NEW YORK – Bonhams will celebrate 20th-century design at its Dec. 19 auction of Art Nouveau, Art Deco and modern design, including a collection of Greene & Greene furnishings.
Brothers Charles and Henry Greene began their education at Calvin Woodward’s Manual Training School of Washington University in St. Louis. The school’s educational format was groundbreaking for the time, basing its curriculum on “education of the hands” as well as the mind. This early training was the foundation of the brothers’ focus and interest in tools, materials and craftsmanship. The Greenes went on to complete their education as architects at the Massachusetts Institute of Technology in Cambridge.
After a trip to Pasadena, Calif., to visit their parents, the Greenes opened an architectural firm in that city. By 1903, Greene & Greene began to offer integrated design services, which included furniture.
A pair of upholstered armchairs from the Cordelia Culbertson House, 1911-13, by brothers Charles and Henry Greene, estimate $60,000-$90,000.
Over the decades, the Greenes’ distinct style garnered widespread recognition. Scholars credit Greene & Greene with the introduction of high-art aesthetics and superior craftsmanship to the American Arts & Crafts movement.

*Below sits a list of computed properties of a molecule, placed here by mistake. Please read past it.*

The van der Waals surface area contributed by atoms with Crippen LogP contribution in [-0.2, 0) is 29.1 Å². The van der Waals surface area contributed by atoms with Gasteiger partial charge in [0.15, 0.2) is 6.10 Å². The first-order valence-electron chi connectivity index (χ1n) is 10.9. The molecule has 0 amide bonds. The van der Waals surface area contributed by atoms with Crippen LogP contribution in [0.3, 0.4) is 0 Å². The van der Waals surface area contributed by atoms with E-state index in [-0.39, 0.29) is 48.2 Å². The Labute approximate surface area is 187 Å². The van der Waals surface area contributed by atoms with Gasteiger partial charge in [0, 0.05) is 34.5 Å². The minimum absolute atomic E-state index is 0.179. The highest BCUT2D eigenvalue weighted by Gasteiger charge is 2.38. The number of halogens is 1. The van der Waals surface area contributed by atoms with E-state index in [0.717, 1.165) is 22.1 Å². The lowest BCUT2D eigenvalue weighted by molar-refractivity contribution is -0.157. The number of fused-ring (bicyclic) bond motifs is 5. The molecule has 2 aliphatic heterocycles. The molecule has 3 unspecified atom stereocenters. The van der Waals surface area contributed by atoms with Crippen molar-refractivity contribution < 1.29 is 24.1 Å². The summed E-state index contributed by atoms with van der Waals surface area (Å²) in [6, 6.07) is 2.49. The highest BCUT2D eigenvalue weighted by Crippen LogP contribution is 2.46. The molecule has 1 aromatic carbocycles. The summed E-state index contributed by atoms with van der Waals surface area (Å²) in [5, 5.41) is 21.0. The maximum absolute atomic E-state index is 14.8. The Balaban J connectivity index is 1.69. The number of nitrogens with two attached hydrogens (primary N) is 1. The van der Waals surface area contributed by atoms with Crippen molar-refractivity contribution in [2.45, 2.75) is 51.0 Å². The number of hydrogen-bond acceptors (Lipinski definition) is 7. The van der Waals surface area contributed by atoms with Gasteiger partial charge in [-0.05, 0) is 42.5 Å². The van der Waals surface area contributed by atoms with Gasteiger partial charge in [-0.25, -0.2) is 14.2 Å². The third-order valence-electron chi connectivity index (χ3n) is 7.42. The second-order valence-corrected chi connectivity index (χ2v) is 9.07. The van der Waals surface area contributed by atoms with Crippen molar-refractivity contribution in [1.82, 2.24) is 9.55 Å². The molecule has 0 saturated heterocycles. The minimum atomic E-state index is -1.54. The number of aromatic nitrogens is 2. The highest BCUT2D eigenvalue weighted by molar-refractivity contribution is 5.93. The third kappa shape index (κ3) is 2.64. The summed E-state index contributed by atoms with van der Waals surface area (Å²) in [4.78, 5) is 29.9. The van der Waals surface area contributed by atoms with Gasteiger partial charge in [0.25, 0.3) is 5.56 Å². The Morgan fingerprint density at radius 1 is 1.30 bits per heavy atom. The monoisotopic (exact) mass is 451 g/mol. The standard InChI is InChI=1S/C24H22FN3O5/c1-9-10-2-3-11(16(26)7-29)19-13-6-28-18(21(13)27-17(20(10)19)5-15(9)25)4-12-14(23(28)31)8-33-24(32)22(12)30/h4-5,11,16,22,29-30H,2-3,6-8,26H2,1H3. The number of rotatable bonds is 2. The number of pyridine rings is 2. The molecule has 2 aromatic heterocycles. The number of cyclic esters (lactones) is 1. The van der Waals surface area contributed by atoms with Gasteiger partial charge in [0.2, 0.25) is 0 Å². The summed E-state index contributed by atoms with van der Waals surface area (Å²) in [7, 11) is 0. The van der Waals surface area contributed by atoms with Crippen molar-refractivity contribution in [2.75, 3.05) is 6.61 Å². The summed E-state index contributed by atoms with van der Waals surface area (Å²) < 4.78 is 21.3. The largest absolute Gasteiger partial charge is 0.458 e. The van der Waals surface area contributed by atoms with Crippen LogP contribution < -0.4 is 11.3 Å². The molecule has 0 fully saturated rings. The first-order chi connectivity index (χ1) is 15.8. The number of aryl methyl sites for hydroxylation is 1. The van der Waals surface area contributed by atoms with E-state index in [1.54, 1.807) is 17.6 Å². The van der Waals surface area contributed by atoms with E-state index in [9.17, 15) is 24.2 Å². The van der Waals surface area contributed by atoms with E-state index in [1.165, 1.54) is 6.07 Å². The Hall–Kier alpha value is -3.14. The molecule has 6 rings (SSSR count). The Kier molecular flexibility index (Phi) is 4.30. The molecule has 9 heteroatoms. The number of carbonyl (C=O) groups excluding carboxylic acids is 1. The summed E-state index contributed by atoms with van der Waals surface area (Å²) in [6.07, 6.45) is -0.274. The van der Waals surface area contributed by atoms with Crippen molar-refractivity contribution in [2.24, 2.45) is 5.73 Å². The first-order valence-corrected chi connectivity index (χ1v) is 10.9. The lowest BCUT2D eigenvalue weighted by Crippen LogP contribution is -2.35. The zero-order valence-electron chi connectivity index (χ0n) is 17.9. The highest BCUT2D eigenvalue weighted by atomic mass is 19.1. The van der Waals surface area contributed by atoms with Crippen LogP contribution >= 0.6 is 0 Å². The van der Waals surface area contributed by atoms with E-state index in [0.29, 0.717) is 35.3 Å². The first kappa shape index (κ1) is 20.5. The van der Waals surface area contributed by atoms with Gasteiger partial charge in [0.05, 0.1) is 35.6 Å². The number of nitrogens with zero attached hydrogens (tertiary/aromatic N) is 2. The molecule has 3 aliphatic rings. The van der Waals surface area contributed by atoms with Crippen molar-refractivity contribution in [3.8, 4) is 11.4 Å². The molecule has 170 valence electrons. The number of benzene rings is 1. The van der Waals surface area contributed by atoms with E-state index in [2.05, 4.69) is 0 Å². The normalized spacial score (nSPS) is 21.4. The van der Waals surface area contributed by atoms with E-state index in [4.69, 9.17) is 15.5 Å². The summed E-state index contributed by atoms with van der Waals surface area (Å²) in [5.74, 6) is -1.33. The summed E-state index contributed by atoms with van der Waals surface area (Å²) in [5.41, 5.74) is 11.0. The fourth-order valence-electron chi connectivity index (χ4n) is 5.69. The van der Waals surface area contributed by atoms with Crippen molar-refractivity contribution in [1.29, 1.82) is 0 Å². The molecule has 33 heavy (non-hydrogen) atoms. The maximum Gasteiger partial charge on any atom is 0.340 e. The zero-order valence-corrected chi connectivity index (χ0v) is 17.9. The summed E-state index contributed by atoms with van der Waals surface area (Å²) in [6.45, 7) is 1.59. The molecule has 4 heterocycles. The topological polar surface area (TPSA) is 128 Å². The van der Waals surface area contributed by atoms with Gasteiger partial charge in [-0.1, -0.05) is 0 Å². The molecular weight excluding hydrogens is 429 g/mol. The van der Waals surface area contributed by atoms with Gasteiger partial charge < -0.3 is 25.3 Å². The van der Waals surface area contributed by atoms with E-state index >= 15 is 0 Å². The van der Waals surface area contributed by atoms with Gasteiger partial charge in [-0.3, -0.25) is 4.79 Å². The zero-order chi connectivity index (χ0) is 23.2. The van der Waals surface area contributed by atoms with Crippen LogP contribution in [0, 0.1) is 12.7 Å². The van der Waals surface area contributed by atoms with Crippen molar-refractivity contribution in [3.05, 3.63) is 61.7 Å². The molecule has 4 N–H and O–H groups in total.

Bonhams will offer the seating furniture from the noted Cordelia Culbertson House, 1911-13, designed by Charles and Henry Greene. The current owner purchased the chairs in an estate sale in the 1980s. While the chairs have been reupholstered, the original fabric, along with the ebony tacking strips, have been saved and will be offered along with the furniture.
Another example of Greene & Greene designs for the Culbertson House – a three-panel screen – could bring as much as $50,000.
A pair of Greene & Greene inlaid mahogany armchairs, for the Cordelia Culbertson House, executed in the workshop of Peter Hall, Pasadena, Calif., circa 1913, estimate $60,000-$90,000.
Also up for bid is a selection of European Arts & Crafts works by Christopher Dresser, Archibald Knox, W.A.S. Benson, Otto Prutscher, Georges De Feure, Carl Klimpt and Frank Brangwyn, among others.
A collection of cameo-glass vases features works by Emile Galle, including an enameled “Persian” bowl (estimate $20,000-$30,000) and a “verre parlant” cameo glass shoe, wheel carved with existential poetry by Victor Hugo (estimate $10,000-$15,000). A fruitwood marquetry-inlaid dragonfly cabinet with frog feet is expected to sell at $30,000-$40,000, while a Daum Nancy cameo-glass lamp with applied escargot could bring $40,000-$60,000.
Other featured lots include two pairs of silvered bronze sconces by Parisian anthropomorphic designer Emile-Jacques Ruhlmann. His “Lotus” sconces are estimated at $40,000-$60,000, and the “Antelope” sconces are expected to bring $20,000-$30,000.
A selection of Lalique molded glass works from a private collection includes a “Belecour” vase (estimate $20,000-$30,000); a “Tortues” vase in deep amber (estimate $20,000-$30,000); an enameled “Oranges” vase (estimate $25,000-$35,000) and an opalescent “Oran” vase (estimate $20,000-$30,000).
The sale’s illustrated catalog is online for review and purchase at www.bonhams.com/us.